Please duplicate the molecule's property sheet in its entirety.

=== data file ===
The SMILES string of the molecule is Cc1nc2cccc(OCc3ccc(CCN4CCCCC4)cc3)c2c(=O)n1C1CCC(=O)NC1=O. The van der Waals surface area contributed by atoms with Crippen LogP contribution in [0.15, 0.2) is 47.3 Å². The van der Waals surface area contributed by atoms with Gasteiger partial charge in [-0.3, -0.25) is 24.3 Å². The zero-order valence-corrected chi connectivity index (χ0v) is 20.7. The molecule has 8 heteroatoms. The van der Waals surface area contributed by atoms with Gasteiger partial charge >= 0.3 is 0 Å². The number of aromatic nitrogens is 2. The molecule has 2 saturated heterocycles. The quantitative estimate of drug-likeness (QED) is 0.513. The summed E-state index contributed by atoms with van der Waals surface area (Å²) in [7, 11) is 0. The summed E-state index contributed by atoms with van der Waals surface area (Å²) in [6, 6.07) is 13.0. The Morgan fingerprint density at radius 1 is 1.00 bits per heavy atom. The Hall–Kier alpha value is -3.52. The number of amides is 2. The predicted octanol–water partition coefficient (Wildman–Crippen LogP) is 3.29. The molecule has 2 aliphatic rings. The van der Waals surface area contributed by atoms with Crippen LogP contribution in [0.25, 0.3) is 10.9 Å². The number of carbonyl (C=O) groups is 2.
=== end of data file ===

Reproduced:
The SMILES string of the molecule is Cc1nc2cccc(OCc3ccc(CCN4CCCCC4)cc3)c2c(=O)n1C1CCC(=O)NC1=O. The van der Waals surface area contributed by atoms with Crippen LogP contribution in [0.15, 0.2) is 47.3 Å². The van der Waals surface area contributed by atoms with Gasteiger partial charge in [-0.3, -0.25) is 24.3 Å². The zero-order valence-corrected chi connectivity index (χ0v) is 20.7. The molecule has 8 heteroatoms. The van der Waals surface area contributed by atoms with Gasteiger partial charge >= 0.3 is 0 Å². The number of aromatic nitrogens is 2. The molecule has 2 saturated heterocycles. The quantitative estimate of drug-likeness (QED) is 0.513. The summed E-state index contributed by atoms with van der Waals surface area (Å²) in [7, 11) is 0. The summed E-state index contributed by atoms with van der Waals surface area (Å²) in [6, 6.07) is 13.0. The Morgan fingerprint density at radius 1 is 1.00 bits per heavy atom. The Hall–Kier alpha value is -3.52. The number of amides is 2. The predicted octanol–water partition coefficient (Wildman–Crippen LogP) is 3.29. The molecule has 2 aliphatic rings. The van der Waals surface area contributed by atoms with Crippen LogP contribution in [0.25, 0.3) is 10.9 Å². The number of carbonyl (C=O) groups is 2.